Equitable Access to Trails Discussed at 2023 International Trails Summit

If you will be joining us at the ITS in Reno NV April 17-20, 2023, don't miss these speakers and their sessions featuring topics related to equitable trails access.

by American Trails Staff

What is Equity? Equity in terms of trails access refers to helping a wide variety of people of all ages, backgrounds and abilities use trails and enjoy the outdoors. Equity also means providing opportunities to those not traditionally represented in the trails world such as women, those with disabilities, indigenous people and people of color to become trails professionals and have an effect on the way trails are designed, managed and used. Whether or not you are able to make it to Reno, hopefully these speakers will inspire you to think more broadly about who is not well represented in the trails world. These sessions will help you as a trail professional to think about how to include a wider variety of people as you recruit and train those new to the trails world, and as you design and build trails that allow access for a broad variety of trails users.

Enock Glidden will be presenting at one of the concurrent sessions, but you can also find him at an informal "Trail Talk" roundtable discussion in the Trail Hub, or at his offsite Field Demo Session. As a person with a disability, he has been working with Maine Trail Finder to further the progress in the accessibility of trails. He will speak about his philosophies toward furthering that goal and will present ideas for making outdoor spaces accessible beyond what the law requires. He will share his experiences as a wheelchair user and how he is able to navigate trails that aren't deemed accessible.

Martha Becton will speak at one of the concurrent sessions about women teaching women technical trail skills, and how this can bypass layers of barriers and bias. An experienced trainer in chainsaw safety and trail rigging, Martha shares the magic of women empowering women and why this is vital for advancing trails. She will also present about the tailgate safety talk during the Thursday off-site day. This session is designed to help day-trip crew leaders complete the pre-trip planning to lead a safe work trip as well as deliver an effective Tailgate Safety Talk to the crew to foster a culture of safety and inclusion. Whether you are an experienced crew leader or just starting out, adequately planning ahead not only makes for a smoother, more efficient work trip, it also promotes a safety culture across the crew that makes for better communication, teamwork, and problem solving. In addition to logistics planning and hazard mitigation, this session discusses ways to help new and seasoned crew members feel welcomed and valued.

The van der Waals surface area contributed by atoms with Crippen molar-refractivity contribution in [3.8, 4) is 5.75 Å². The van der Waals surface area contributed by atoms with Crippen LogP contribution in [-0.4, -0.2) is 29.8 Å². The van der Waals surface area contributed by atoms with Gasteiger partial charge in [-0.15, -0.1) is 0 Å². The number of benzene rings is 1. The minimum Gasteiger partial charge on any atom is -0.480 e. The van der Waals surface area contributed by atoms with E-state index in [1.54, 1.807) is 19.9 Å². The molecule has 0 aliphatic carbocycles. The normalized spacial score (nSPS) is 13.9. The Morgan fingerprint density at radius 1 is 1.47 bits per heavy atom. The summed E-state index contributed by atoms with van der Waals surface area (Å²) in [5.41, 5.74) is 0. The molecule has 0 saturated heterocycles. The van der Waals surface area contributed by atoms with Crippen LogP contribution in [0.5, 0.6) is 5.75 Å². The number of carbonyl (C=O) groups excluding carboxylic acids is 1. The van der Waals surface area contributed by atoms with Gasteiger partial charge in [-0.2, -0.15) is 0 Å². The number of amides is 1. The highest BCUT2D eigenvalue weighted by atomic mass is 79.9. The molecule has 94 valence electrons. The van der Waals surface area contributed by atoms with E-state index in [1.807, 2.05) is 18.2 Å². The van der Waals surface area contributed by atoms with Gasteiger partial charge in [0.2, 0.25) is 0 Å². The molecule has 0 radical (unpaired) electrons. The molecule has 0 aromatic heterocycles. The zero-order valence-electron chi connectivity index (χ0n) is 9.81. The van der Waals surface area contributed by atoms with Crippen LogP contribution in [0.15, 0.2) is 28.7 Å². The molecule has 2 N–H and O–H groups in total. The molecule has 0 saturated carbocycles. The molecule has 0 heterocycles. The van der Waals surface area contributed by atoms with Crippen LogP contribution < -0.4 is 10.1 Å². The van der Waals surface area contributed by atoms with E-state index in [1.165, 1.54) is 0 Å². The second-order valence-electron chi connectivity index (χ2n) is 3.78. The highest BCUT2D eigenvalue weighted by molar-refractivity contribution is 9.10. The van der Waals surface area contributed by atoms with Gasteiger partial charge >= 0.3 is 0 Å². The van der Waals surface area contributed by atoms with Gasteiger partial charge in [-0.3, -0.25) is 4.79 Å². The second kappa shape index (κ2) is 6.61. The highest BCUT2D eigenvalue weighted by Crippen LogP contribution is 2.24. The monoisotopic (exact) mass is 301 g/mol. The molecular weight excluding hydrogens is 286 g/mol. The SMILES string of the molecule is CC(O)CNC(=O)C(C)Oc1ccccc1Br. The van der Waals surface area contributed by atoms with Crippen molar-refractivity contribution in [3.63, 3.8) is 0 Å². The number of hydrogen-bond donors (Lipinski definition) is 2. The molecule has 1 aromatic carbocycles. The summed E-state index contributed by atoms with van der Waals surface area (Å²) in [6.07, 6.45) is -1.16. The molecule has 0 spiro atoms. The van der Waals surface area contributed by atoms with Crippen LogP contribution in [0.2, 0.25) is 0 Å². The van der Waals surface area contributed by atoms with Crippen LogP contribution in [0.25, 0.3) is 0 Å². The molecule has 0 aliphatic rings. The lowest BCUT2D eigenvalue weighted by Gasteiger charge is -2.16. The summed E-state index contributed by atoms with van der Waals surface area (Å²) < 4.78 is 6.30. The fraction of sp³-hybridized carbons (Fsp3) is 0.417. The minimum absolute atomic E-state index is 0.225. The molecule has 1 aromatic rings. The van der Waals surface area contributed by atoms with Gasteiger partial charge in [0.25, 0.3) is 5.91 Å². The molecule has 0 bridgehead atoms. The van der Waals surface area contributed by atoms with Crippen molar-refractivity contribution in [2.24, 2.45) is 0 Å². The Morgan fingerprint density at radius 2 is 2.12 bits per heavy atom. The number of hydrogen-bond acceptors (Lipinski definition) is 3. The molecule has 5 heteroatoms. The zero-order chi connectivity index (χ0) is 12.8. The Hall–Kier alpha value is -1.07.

Quinn Brett will be talking about Trail Sign Information. After losing the use of her legs in a climbing accident she has become a staunch advocate for equitable trail access. She will speak about how trail sign information is key for all users to make informed decisions about what trail works best for them, including people with disabilities. She will cover accessibility laws and regulations (ABA/ADA), mobility device technology on the trail, and discuss how building quality sustainable trails naturally supports more usable trails for a variety of mobility devices users. Check out this video about her experience riding the Great Divide Mountain Bike Route on an adaptive bicycle.

Mary Ellen Koontz will be speaking about Inspiring Community through Inclusive Trail Practices. In this session, participants will explore findings from Rails to Trails Conservancy’s study of common barriers that prevent people from using trails as well as strategies and funding mechanisms for fostering inclusion and community. Communities, especially those that are underrepresented or have limited capacity, need resources to utilize new federal funding opportunities and this presentation showcases resources for that purpose. Participants will leave the session with a firm understanding of common barriers that prevent different communities from using trails and actionable strategies to address those barriers with intention.

Jeremy McGhee is presenting The Major Misconception of Adaptive Trails. He will discuss how the phrase "Adaptive Trails" bears an air of segregation and will present case studies on how to build trails that are exiting for everyone. Jeremy will address how to identify the minimal obstacles to create the maximum mileage for adaptive friendly routes on your existing network. Find out more about him here.

Matthew Nelson will talk about Indigenous Participation in Trails. Learn how one trail organization has been engaging indigenous communities in the interpretation of trails and public lands to help all visitors connect on a deeper level. From inclusion of land acknowledgements and indigenous place names on trailhead signs to involving tribes in trail design, construction and exploration, this presentation will offer a suite of successful strategies for engaging indigenous people in trail management. Matthew will also be doing a poster presentation in the Trail Hub.

April Wolfe will be doing an informal accessibility evaluation of the conference and is presenting about Adaptive Equipment for Trail Exploration during the concurrent onsite sessions. She will also be doing an adaptive cycling demonstration at the Thursday offsite day. More about her work helping create equitable trail access in collaboration with the City of Reno here.

For the most up-to-date information about speakers and session times, please check the conference website at 2023its.org

More articles by this author

606 views • posted 04/06/2023